Sri Chinmoy: Well, I have read that poem many many times. As a child I learned it by heart. But this is also an individual experience. According to my own inner experience the West and the East have already met, precisely because both the East and the West are inside the Heart of the Supreme. We notice two significant qualities in the East and in the West. The East has inner poise, and the West has dynamism, illumining dynamism. These two divine qualities are already spreading and combining; therefore, I feel that in the outer world also, both the East and the West are already becoming one. The inner poise of the East and the illumining dynamism of the West are combining and synthesising in a proper manner.

Andre Bernard: And you are suggesting then, if I infer correctly from your comments, that each complements the other.

Sri Chinmoy: Absolutely true. They are like two complementary souls. What we have to offer, we are offering to you. What you have to offer, you are offering to us.

Andre Bernard: Let’s talk for just a moment, before we have to conclude our conversation, about the concert that you will be giving on Saturday, 30 October at St. Thomas Church. It is listed as ‘Sri Chinmoy in concert playing music for meditation.’ Would you like to say what is going to happen at that time? What do you do? Do you simply play and people meditate, or do you lead a meditation group?

Sri Chinmoy: I shall play, and at the same time I shall be in a meditative, contemplative mood. I expect the audience to be seekers, and these seekers will be supporting me with their own aspiration and meditation. When I play, when I meditate, I have only one objective in mind and that is to be of inner service to the aspirants. So when I play, I shall do it with the spirit of dedication and in the consciousness of soulful meditation which I always offer to the aspiring seekers.

Andre Bernard: Does your meditation technique have any special procedure or quality which differs from the meditation we are generally exposed to now? There are many people in our audience who are into meditation techniques. Does yours differ from the others, or does it have any special quality that you would like to mention?

Sri Chinmoy: I have no idea as regards other methods or procedures, but our method I can tell you briefly. Our path is the path of the heart. We meditate on the heart and try to offer divine love, divine devotion and divine surrender to the Supreme. Human love is all possession, human devotion is nothing short of attachment, and human surrender is either compromise or compulsion. When a slave surrenders to his master out of fear, he gets no joy. But when a seeker surrenders his whole existence to the Supreme, he does it cheerfully and unconditionally; therefore, he derives abundant joy. So it is divine love, divine devotion and divine surrender which we are trying to attain through our soulful meditation.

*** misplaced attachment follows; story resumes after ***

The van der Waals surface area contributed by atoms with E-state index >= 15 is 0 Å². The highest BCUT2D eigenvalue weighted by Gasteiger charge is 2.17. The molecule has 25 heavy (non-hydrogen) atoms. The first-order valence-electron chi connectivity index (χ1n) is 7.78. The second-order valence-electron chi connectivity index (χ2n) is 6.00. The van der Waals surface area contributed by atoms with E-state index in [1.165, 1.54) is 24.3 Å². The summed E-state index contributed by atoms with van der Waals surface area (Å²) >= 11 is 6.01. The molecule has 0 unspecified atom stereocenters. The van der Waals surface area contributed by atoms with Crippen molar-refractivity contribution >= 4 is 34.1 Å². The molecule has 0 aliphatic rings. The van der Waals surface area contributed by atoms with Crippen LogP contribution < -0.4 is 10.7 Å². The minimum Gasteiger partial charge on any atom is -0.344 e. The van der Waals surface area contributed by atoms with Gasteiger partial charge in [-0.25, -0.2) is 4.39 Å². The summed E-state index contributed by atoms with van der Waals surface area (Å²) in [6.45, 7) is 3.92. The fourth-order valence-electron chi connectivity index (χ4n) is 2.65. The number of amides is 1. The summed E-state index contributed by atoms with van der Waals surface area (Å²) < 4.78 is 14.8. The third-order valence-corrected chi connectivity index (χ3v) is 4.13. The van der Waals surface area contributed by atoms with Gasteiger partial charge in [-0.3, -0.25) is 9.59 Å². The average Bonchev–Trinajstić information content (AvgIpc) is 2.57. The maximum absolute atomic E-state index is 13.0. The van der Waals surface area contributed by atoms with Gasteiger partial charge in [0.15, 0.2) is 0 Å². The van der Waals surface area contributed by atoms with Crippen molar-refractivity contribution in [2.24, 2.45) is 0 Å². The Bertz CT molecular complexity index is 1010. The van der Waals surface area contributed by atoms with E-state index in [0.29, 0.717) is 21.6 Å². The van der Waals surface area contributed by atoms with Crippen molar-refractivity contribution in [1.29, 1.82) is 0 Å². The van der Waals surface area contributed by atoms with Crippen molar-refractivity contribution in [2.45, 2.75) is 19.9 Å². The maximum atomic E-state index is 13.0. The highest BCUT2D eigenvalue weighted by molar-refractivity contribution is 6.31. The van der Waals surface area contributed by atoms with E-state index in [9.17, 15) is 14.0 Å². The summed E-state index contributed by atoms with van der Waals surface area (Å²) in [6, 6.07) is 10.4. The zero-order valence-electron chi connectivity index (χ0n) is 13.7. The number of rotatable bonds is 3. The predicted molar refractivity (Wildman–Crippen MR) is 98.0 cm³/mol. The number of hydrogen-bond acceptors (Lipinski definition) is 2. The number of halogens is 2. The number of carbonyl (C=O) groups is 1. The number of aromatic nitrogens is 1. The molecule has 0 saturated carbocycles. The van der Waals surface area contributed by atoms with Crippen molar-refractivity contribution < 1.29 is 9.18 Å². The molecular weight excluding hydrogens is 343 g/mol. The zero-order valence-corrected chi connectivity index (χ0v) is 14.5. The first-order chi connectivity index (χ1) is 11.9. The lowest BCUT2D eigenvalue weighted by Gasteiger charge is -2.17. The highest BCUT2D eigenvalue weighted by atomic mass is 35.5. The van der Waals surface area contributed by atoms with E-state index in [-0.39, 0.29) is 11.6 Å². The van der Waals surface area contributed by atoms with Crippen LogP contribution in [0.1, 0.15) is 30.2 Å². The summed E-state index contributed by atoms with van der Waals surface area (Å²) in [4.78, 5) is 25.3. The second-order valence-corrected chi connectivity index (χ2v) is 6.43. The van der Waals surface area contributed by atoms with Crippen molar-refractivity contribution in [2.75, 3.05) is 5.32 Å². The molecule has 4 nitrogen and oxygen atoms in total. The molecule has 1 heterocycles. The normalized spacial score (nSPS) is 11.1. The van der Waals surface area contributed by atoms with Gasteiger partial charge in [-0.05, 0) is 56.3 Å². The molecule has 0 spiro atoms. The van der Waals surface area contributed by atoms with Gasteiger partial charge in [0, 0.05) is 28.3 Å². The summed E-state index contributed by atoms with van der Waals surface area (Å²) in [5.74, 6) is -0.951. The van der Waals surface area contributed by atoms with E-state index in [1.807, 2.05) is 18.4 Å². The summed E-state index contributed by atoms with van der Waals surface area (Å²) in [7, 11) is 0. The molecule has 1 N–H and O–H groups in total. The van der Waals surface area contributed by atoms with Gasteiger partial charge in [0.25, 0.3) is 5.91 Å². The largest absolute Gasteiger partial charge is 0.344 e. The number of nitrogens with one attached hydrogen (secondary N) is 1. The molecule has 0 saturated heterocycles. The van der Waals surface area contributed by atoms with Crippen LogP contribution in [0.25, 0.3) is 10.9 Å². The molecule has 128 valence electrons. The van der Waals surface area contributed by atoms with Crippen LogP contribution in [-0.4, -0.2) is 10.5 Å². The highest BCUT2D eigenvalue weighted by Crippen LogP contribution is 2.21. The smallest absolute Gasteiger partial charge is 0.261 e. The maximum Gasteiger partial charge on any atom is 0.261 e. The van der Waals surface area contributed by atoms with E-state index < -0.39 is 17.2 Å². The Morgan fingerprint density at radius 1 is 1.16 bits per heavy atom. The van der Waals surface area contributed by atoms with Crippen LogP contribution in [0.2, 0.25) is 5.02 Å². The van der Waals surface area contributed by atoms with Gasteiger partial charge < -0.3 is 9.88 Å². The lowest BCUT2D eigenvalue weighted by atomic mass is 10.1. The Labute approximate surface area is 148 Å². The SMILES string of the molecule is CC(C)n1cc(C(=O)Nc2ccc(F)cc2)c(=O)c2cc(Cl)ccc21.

Andre Bernard: One final question. Not only have you traveled throughout the world but, as I have said, you lead a meditation group at the United Nations here in New York, so you come into contact with people who control the nations and guide the destinies of our various nations. We are living in a very exciting time, a time of change, a time of tremendous technological development. But it is also, at the same time, a very dangerous period. For the first time in the history of mankind we possess the technology to destroy ourselves. What do you see? Are you optimistic about the future? Do you think man will destroy himself, or will he achieve the true brotherhood which you espouse and which would eliminate that catastrophe?

Sri Chinmoy: It is my inner conviction that man will have a better future. Man will not be so destructive. The power that man has discovered will eventually be used for constructive purposes, not to destroy. God has created the world for satisfaction and not for destruction, so eventually there must be brotherhood. Brotherhood will reign supreme on earth. It is only a matter of time. As more people begin to pray and meditate sincerely, the life of faith and the life of love will come to the fore. Then a divine harmony, peace and light will flow throughout the length and breadth of the world.

Andre Bernard: Thank you, Sri Chinmoy. We have been speaking to Sri Chinmoy, who is a composer, painter, writer and spiritual leader. He leads meditation groups at the United Nations and all over the world, and he is going to be in concert on Saturday, 30 October, that’s a week from tomorrow, at St. Thomas Church at 5th Avenue and 53rd Street. The public is invited to attend and the concert is free. Thank you again, Sri Chinmoy, for being here.

Sri Chinmoy: Thank you.

From:Sri Chinmoy,AUM — Vol.II-4, No. 2, 27 February 1977, Vishma Press, 1977